Contributed By Josh Laurito – Data Analyst Extraordinaire
When I came to CrowdTwist a year ago, I was tasked with the impossible: quantifying loyalty.
That’s a tricky mandate, given how ephemeral loyalty is. Who are we to measure that? Who are we to say that I’m loyal to my school more than you’re loyal to your school (unless you went to Cornell: you win. I’d never stay there for a winter, nevermind four in a row).
So like anyone who has tackled a big problem, we try to break loyalty down into its core components.
Length: How long have you been loyal and how long will you continue to be loyal?
Depth: How much time/effort/money are you devoting to the object of your loyalty?
Breadth: Is your relationship all-encompassing (are your supporters/customers immersed in your brand) or is your brand a small slice of their interest in your field?
At CrowdTwist, we track all of these numbers for our clients, so our clients can get to know their supporters and listen to their needs. One of the more interesting things to come out of our research is how people’s attachment to different products wanes over time.
We all know that feeling of discovering a new person that we are excited about. While the feeling we have towards music or products aren’t of the same intensity, we do feel strongly about them. I remember the first time I heard Disarm by the Smashing Pumpkins and my first car with positive memories like I have for old friends. But just like many old friendships, I’ve moved on to other things and my attachments to those early loves have faded away.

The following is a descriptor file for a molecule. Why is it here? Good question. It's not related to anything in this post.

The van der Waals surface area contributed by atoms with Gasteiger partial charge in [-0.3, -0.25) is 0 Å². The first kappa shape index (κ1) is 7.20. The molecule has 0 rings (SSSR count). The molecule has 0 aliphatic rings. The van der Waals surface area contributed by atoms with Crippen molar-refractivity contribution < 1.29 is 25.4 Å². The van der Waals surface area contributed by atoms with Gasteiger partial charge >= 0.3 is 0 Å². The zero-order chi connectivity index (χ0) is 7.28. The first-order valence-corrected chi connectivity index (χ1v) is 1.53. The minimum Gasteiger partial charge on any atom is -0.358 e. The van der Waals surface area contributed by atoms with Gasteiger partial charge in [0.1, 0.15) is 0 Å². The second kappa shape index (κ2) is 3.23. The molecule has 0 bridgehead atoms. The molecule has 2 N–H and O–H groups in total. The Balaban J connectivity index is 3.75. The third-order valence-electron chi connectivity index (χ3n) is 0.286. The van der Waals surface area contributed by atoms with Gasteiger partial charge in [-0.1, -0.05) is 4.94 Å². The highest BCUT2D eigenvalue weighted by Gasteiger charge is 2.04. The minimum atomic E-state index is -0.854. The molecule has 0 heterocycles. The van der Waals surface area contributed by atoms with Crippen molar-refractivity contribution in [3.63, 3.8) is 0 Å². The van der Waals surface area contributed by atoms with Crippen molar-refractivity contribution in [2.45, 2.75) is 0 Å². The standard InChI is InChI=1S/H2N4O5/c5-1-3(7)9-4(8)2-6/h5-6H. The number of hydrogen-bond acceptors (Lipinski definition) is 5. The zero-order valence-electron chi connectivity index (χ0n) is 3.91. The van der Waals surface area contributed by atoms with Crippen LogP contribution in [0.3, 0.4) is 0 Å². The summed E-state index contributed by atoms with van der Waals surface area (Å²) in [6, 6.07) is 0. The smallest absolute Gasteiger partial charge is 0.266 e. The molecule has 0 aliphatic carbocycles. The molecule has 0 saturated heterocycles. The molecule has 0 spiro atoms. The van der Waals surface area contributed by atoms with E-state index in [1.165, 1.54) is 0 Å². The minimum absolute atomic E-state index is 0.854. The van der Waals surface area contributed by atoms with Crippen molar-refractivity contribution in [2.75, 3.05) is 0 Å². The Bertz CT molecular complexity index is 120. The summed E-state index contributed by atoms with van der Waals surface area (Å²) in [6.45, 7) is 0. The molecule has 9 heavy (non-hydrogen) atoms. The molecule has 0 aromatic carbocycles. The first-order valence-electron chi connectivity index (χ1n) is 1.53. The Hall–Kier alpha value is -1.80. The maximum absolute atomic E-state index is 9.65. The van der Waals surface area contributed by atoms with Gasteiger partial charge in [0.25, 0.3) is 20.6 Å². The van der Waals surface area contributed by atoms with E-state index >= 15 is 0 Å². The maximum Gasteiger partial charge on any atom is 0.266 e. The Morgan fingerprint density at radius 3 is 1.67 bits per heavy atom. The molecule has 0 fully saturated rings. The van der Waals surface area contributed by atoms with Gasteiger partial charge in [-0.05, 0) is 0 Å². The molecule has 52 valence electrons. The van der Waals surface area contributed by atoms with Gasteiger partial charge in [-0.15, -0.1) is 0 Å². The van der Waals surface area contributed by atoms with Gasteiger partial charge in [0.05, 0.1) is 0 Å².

We see this clearly when we look at customers. The longer they go without connecting with a seller, the less likely they are to ever come back.
Interestingly, for different products, we generally see different patterns. For media and music (in red) we see passionate relationships: users come back almost every day. However, when users lose interest, they are gone for good quickly.
The loyalty people have towards product manufacturers (in blue) is different: what they lose in depth they make up for in length. Drop-off rates are higher at the beginning, but a higher percentage of members are engaged weeks later.
In a lot of ways, this is the difference between how we are loyal to our lovers and friends. The music we love can be consuming, but once the fire is gone there’s no looking back except for nostalgia and remembering what once was. The products we care about, on the other hand, are like old friends: we may not talk for a long time, but we can pick back up like old times when they’re around.
Here at CrowdTwist, we’re trying to help companies keep those friendships bright, and making sure their customers still love them tomorrow.